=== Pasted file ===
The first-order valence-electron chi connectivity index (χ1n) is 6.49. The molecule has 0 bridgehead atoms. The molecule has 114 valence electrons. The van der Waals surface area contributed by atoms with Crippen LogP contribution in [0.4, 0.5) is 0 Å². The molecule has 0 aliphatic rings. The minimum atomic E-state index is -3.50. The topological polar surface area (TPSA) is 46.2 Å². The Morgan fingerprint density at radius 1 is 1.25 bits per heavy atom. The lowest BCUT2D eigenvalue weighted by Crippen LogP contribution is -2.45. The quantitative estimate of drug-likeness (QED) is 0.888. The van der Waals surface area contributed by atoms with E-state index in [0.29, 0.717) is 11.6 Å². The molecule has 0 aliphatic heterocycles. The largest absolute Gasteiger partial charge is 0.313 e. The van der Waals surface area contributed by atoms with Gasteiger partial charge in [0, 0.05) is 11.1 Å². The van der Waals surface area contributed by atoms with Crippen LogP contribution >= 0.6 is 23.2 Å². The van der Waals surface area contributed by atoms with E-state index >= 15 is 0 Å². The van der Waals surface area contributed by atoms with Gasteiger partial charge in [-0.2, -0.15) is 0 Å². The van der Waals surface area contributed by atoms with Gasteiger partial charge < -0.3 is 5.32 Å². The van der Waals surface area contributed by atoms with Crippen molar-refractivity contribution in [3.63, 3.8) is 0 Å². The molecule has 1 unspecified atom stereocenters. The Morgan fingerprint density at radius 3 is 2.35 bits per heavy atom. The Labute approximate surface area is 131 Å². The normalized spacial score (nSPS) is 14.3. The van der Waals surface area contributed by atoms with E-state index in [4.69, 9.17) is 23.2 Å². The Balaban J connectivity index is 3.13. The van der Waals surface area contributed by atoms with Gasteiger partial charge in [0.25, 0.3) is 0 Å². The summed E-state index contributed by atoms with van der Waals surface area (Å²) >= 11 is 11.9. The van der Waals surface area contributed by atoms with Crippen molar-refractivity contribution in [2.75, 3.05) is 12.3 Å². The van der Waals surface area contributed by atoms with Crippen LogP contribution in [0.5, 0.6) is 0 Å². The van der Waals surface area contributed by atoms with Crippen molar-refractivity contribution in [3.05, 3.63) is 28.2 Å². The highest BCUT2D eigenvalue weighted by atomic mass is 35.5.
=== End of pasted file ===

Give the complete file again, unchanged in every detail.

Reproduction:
The first-order valence-electron chi connectivity index (χ1n) is 6.49. The molecule has 0 bridgehead atoms. The molecule has 114 valence electrons. The van der Waals surface area contributed by atoms with Crippen LogP contribution in [0.4, 0.5) is 0 Å². The molecule has 0 aliphatic rings. The minimum atomic E-state index is -3.50. The topological polar surface area (TPSA) is 46.2 Å². The Morgan fingerprint density at radius 1 is 1.25 bits per heavy atom. The lowest BCUT2D eigenvalue weighted by Crippen LogP contribution is -2.45. The quantitative estimate of drug-likeness (QED) is 0.888. The van der Waals surface area contributed by atoms with E-state index in [0.29, 0.717) is 11.6 Å². The molecule has 0 aliphatic heterocycles. The largest absolute Gasteiger partial charge is 0.313 e. The van der Waals surface area contributed by atoms with Gasteiger partial charge in [0, 0.05) is 11.1 Å². The van der Waals surface area contributed by atoms with Crippen LogP contribution >= 0.6 is 23.2 Å². The van der Waals surface area contributed by atoms with E-state index >= 15 is 0 Å². The van der Waals surface area contributed by atoms with Gasteiger partial charge in [-0.2, -0.15) is 0 Å². The van der Waals surface area contributed by atoms with Gasteiger partial charge < -0.3 is 5.32 Å². The van der Waals surface area contributed by atoms with Crippen molar-refractivity contribution in [3.63, 3.8) is 0 Å². The molecule has 1 unspecified atom stereocenters. The Morgan fingerprint density at radius 3 is 2.35 bits per heavy atom. The Labute approximate surface area is 131 Å². The normalized spacial score (nSPS) is 14.3. The van der Waals surface area contributed by atoms with E-state index in [4.69, 9.17) is 23.2 Å². The Balaban J connectivity index is 3.13. The van der Waals surface area contributed by atoms with Gasteiger partial charge in [0.25, 0.3) is 0 Å². The summed E-state index contributed by atoms with van der Waals surface area (Å²) >= 11 is 11.9. The van der Waals surface area contributed by atoms with Crippen molar-refractivity contribution in [2.75, 3.05) is 12.3 Å². The van der Waals surface area contributed by atoms with Crippen LogP contribution in [0.5, 0.6) is 0 Å². The van der Waals surface area contributed by atoms with Crippen molar-refractivity contribution in [3.05, 3.63) is 28.2 Å². The highest BCUT2D eigenvalue weighted by atomic mass is 35.5.